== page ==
Walsh hikes Appalachian Trail, from end to end

by Quinton Sheppard - Posted on Nov 06, 2019 - 02:38 PM

Photo: John Walsh of Gloucester is shown at the peak of Mount Katahdin in Maine after completing the Appalachian Trail in October.

John Walsh of Gloucester is shown at the peak of Mount Katahdin in Maine after completing the Appalachian Trail in October.

 Gloucester resident John Walsh began an epic journey this past spring, hiking the entire 2,200-mile Appalachian Trail from Springer Mountain in Georgia to Mount Katahdin in Maine. Walsh, 19, said the journey gave him more faith in his fellow man and gave him a deeper connection to the mountains and the forestlands.

One might think it would take months of planning to embark on an adventure such as this. However, Walsh said he decided April 1 of this year that he was going to hike the trail and began his actual hike less than nine days later.

An Eagle Scout, Walsh said he had some good preparation for surviving in the wilderness. Actually, he said he brought too many things with him to begin his journey and ended up having to leave some things along the way. 

It was during his time in the Scouts that he first found out about the trail. “I heard someone say that there was a trail that goes from Georgia to Maine,” he said. “I didn’t believe it—it blew my mind.”

His sophomore year of high school, Walsh’s dad took him to hike on a portion of the trail, which sparked his desire to explore it further.

When Walsh finished high school, he had planned on doing an internship with NASA, but that opportunity ultimately fell through. “I was sitting at home, depressed and I thought that was a pretty awful way to be,” he said. “I figured I had nothing really to lose at the time, and because of that, I just left.” His final decision was made over two days and a coin toss.

His dad took him to the starting point at Springer Mountain and was going to spend the first night with him. On the day they were to embark, it was pouring rain, with heavy thunder and sharp lightning all around.

Walsh had been attending some drum circles in Mathews and met a man who told him that there is something sacred about the mountains and that he should offer tobacco to the mountains and should make himself “present” to the mountains.

Walsh and his dad reached the parking lot for one of the entrances to the trail when he realized he had forgotten to get the tobacco. In the middle of nowhere, they had to backtrack quite a ways to find a store that sold it—all the while still experiencing a raging storm.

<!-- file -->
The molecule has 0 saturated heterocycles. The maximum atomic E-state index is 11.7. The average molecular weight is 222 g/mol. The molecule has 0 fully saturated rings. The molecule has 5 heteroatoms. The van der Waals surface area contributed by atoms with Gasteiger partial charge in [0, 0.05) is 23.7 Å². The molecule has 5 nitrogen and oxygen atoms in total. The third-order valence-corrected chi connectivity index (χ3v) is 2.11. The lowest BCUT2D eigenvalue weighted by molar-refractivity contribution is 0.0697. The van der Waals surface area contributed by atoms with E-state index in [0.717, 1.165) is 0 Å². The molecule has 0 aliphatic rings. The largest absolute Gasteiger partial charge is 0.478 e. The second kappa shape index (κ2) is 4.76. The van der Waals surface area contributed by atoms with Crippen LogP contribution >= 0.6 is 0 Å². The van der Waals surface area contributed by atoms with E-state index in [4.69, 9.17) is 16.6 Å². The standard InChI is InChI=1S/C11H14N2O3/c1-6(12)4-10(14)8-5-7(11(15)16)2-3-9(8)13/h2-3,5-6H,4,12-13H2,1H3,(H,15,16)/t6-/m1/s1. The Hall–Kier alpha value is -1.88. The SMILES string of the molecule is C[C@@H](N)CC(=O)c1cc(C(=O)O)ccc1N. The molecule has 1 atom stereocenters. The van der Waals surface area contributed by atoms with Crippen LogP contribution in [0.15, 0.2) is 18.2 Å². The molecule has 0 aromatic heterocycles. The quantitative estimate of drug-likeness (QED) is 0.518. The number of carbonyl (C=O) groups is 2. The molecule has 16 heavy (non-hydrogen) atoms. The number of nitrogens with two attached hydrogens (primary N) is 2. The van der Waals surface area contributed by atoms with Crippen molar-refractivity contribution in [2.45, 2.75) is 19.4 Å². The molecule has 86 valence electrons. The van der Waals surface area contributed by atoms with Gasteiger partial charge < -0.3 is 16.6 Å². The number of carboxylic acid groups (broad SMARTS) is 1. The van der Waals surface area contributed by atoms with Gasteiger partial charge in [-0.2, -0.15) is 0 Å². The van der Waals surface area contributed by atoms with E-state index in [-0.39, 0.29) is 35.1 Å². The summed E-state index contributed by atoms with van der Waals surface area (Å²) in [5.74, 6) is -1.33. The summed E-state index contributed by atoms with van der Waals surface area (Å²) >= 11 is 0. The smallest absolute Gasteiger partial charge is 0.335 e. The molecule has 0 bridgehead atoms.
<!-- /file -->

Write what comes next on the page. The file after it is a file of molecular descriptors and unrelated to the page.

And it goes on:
When they returned, Walsh said they walked to the top of Springer Mountain and were inside of a low cloud when he offered the tobacco to the mountain. “Forty-five seconds later, there were blue skies,” he said. “I stopped the storm.”

After his father left him to head home, Walsh said though he started out alone, there were many other hikers out on the trail—people of all ages—most of whom had never done anything like this either. “All of us were leaving together—it was kind of like the first night at summer camp,” he said. “Some of those people ended up being some of my closest friends.”

Walsh started out hiking about 10 miles per day … or 15 on what he considered a “good day.” After about 300 miles and close to three weeks in, he said he began developing his “trail legs.” This meant his body had become accustomed to that type of terrain and pace, and he was able to begin pushing out about 20 miles per day without much problem.

Walsh described the trail with many transitions. “Some parts of it, you’d literally be climbing boulders,” he said. “Other days would be like a walk in the park.” Though the trail was marked for those climbing north, he said he did get lost quite a few times.

He said his most memorable part of the trail was hiking Franconia Ridge in New Hampshire. Known as a favorite among many who hike the Appalachian Trail, with its exposed ridge and incredible views, Walsh said the day he hiked that mountain “changed his life.”

Looking back on his six-month journey, Walsh said, “I wish I could say it made me a better person … I do feel like it aged me.” He said some of the relationships he built with fellow hikers are some he will cherish forever. He later joked, “Actually, the most important thing that I learned in those six months is that he is not able to grow a beard.”

As for the future, Walsh said he doesn’t plan on going hiking for a while. “I had six months to find out what I wanted to do with my life and I didn’t,” he said, though he did have plenty of job offers along the way. He thinks his next big adventure will be to swim the Strait of Gibraltar, which separates the continents of Europe and Africa.